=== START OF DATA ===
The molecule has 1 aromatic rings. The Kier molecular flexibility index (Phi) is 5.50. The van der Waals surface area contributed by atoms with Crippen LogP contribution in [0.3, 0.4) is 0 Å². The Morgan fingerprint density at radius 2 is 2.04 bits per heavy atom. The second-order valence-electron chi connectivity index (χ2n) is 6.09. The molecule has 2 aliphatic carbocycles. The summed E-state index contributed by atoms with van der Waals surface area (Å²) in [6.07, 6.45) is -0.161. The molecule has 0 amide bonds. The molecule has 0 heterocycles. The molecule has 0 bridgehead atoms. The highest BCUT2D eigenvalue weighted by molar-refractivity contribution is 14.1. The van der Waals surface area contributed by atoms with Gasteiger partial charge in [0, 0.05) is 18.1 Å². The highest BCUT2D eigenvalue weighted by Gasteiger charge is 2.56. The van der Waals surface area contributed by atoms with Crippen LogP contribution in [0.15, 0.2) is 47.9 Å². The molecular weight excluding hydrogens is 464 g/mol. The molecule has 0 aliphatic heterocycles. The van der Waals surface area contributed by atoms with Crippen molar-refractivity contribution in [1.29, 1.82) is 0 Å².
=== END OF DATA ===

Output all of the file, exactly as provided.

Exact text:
The molecule has 1 aromatic rings. The Kier molecular flexibility index (Phi) is 5.50. The van der Waals surface area contributed by atoms with Crippen LogP contribution in [0.3, 0.4) is 0 Å². The Morgan fingerprint density at radius 2 is 2.04 bits per heavy atom. The second-order valence-electron chi connectivity index (χ2n) is 6.09. The molecule has 2 aliphatic carbocycles. The summed E-state index contributed by atoms with van der Waals surface area (Å²) in [6.07, 6.45) is -0.161. The molecule has 0 amide bonds. The molecule has 0 heterocycles. The molecule has 0 bridgehead atoms. The highest BCUT2D eigenvalue weighted by molar-refractivity contribution is 14.1. The van der Waals surface area contributed by atoms with Gasteiger partial charge in [0, 0.05) is 18.1 Å². The highest BCUT2D eigenvalue weighted by Gasteiger charge is 2.56. The van der Waals surface area contributed by atoms with Crippen LogP contribution in [0.15, 0.2) is 47.9 Å². The molecular weight excluding hydrogens is 464 g/mol. The molecule has 0 aliphatic heterocycles. The van der Waals surface area contributed by atoms with Crippen molar-refractivity contribution in [1.29, 1.82) is 0 Å².